In 2006, I sold Tekom to a larger entity for three times what I paid for it. By this time, 7Ticks had started, YJT had started, GuavaTech had started…they were trying to catch up to our services because we were the 800 pound gorilla. Many of these firms were founded by people that came from Tekom or were offering services sets that were very similar to ours.
Q: What mistakes did you make with Tekom?
A: The mistakes you make when you first run a business are typically how to manage people, on the client side and employee side. People are not numbers on a spreadsheet, they aren’t a CISCO router – everything is very dynamic and fluid. Becoming a better personnel manager can only happen over time.
You can take a management class in college but it won’t tell you how to manage people. This is a skill you need to refine and master as a successful entrepreneur. Whether you have a technical solution or a platform or a brokerage service, people do business with you because of the relationships. At the end of the day, you sit across the table from someone and look them in the eye and shake their hand and that is how business relationships are built.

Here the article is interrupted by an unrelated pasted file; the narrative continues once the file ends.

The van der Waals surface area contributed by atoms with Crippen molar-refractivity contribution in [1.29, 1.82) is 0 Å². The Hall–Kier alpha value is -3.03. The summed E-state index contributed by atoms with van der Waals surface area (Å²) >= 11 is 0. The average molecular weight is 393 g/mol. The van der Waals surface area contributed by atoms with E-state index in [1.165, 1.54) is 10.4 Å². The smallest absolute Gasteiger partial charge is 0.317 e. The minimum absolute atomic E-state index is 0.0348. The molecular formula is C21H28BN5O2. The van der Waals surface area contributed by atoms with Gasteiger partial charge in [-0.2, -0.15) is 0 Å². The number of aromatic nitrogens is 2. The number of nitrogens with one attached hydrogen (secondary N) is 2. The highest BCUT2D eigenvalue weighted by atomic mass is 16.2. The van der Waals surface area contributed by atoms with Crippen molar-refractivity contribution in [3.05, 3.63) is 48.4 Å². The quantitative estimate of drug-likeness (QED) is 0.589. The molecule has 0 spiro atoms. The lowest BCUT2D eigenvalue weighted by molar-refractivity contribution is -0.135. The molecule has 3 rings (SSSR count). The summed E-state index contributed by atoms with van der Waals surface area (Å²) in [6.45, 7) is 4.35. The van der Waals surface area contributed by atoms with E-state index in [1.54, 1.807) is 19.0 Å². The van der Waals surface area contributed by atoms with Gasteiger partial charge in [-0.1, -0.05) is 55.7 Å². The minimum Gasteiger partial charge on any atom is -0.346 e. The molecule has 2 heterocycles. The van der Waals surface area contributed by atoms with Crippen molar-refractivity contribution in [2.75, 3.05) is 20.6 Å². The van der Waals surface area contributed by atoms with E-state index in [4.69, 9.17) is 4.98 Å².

Q: What did you do after Tekom?
A: I took a year off and went to Europe. After 8 years, I had to de-couple because you get very burnt around the edges.